Higher education has received two more proverbial blows to the head. Dr. Stuart Bell has accepted the job as president of the University of Alabama system, and the House of Representatives on Tuesday failed to pass the SAVE plan.
As chairman of the Board of Regents, I believe this chaos could have been prevented in the House if the SAVE plan (Senate Bill 284 by Sen. Jack Donahue) would have been passed last week. The House had another chance Tuesday.
SAVE is simply an assessment on each student in all four higher education systems with a corresponding tax credit equal to the student assessment. To avoid having the student pay the assessment, at the time of registration, the tax credit is assigned by the student to the Board of Regents. The Board of Regents then applies to the Department of Revenue for payment of the assessment. The funds come from taxes and disallowance of tax credits passed this session, so the budget is declared revenue neutral. It is a compromise. It is the only solution to passing the budget before June 12.
Hey, House members: Medical school starts July 1! Shreveport has the largest medical class in its history.
SAVE is not complicated compared to the usual labyrinth of regulations that I deal with daily. The functional methods to implement SAVE are similar to TOPS funding of tuition. SAVE is capped at the amount of tax increases ($350 million), so the statement made and reported that it is a wide-open avenue for the legislature to raise taxes is ridiculous.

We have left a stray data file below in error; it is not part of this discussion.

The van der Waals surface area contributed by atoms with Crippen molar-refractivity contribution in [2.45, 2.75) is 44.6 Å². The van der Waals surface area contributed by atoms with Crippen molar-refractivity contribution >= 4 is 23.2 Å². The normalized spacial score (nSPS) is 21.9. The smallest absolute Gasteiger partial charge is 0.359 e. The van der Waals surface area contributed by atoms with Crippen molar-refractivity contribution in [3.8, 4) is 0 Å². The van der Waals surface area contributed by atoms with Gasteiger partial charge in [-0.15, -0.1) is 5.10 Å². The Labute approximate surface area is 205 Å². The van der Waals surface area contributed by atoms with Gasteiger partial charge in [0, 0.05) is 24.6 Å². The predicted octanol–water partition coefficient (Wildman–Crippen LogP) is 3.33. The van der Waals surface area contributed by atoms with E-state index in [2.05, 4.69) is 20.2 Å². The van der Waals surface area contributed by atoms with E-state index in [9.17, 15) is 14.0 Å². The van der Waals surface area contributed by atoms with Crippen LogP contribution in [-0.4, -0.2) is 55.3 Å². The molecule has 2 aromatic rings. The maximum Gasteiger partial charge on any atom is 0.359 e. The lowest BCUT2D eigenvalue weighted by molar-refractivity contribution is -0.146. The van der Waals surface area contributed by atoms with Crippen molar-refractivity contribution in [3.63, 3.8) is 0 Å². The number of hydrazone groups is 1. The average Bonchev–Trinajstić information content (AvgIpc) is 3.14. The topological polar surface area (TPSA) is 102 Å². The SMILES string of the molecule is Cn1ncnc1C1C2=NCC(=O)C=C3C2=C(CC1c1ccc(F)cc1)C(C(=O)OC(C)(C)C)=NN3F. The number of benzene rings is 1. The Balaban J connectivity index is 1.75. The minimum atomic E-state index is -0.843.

The idea that a House member would strive to push the Legislature into a veto session in July is not only irresponsible and unworkable, it places higher education in the crossfire among warring factions. SAVE hurts no one.
SAVE has been called “fake.” What is not “fake” are the higher education cuts that will materialize in the budget if it is not “revenue neutral.” The “chest-pumping” that many House members demonstrate clamoring to dive into a veto session that can only start in late July may change to humiliation in the face of a true veto session that may not turn out like they expect. Remember, the governor has a line-item veto.
It is conceivable that House Bill 1 emerges as a balanced budget with no new taxes and a $280 million slash to higher education. That would be a “Black Swan” event and survivable for few institutions. Passing SAVE avoids this war, and SAVE could be changed next year. Cutting $280 million out of the higher education budget now cannot be fixed next year. The patient would be dead.
I urge you to call your House members to vote for the SAVE plan.
Roy O. Martin III